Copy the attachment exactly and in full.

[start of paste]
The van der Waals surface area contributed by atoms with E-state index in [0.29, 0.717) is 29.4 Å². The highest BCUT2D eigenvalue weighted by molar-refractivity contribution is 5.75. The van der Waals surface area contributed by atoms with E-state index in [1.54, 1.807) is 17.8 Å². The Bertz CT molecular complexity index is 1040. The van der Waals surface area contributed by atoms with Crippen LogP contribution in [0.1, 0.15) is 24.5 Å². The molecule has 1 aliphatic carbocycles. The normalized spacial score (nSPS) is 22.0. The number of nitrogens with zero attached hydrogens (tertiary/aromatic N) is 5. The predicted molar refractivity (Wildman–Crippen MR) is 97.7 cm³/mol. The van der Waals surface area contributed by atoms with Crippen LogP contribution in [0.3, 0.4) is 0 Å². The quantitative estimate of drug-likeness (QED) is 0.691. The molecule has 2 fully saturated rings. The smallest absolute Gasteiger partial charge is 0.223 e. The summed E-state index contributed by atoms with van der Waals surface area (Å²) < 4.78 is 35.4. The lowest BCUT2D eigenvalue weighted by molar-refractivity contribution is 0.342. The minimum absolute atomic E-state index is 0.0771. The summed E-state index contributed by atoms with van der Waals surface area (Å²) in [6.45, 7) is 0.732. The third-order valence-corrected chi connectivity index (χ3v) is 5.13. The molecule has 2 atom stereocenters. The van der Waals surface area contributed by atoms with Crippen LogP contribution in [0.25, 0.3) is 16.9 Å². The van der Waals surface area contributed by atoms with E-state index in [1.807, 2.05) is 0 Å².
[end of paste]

The van der Waals surface area contributed by atoms with E-state index in [0.29, 0.717) is 29.4 Å². The highest BCUT2D eigenvalue weighted by molar-refractivity contribution is 5.75. The van der Waals surface area contributed by atoms with E-state index in [1.54, 1.807) is 17.8 Å². The Bertz CT molecular complexity index is 1040. The van der Waals surface area contributed by atoms with Crippen LogP contribution in [0.1, 0.15) is 24.5 Å². The molecule has 1 aliphatic carbocycles. The normalized spacial score (nSPS) is 22.0. The number of nitrogens with zero attached hydrogens (tertiary/aromatic N) is 5. The predicted molar refractivity (Wildman–Crippen MR) is 97.7 cm³/mol. The van der Waals surface area contributed by atoms with Crippen LogP contribution in [0.3, 0.4) is 0 Å². The quantitative estimate of drug-likeness (QED) is 0.691. The molecule has 2 fully saturated rings. The smallest absolute Gasteiger partial charge is 0.223 e. The summed E-state index contributed by atoms with van der Waals surface area (Å²) < 4.78 is 35.4. The lowest BCUT2D eigenvalue weighted by molar-refractivity contribution is 0.342. The minimum absolute atomic E-state index is 0.0771. The summed E-state index contributed by atoms with van der Waals surface area (Å²) in [6.45, 7) is 0.732. The third-order valence-corrected chi connectivity index (χ3v) is 5.13. The molecule has 2 atom stereocenters. The van der Waals surface area contributed by atoms with Crippen LogP contribution in [0.25, 0.3) is 16.9 Å². The van der Waals surface area contributed by atoms with E-state index in [1.807, 2.05) is 0 Å².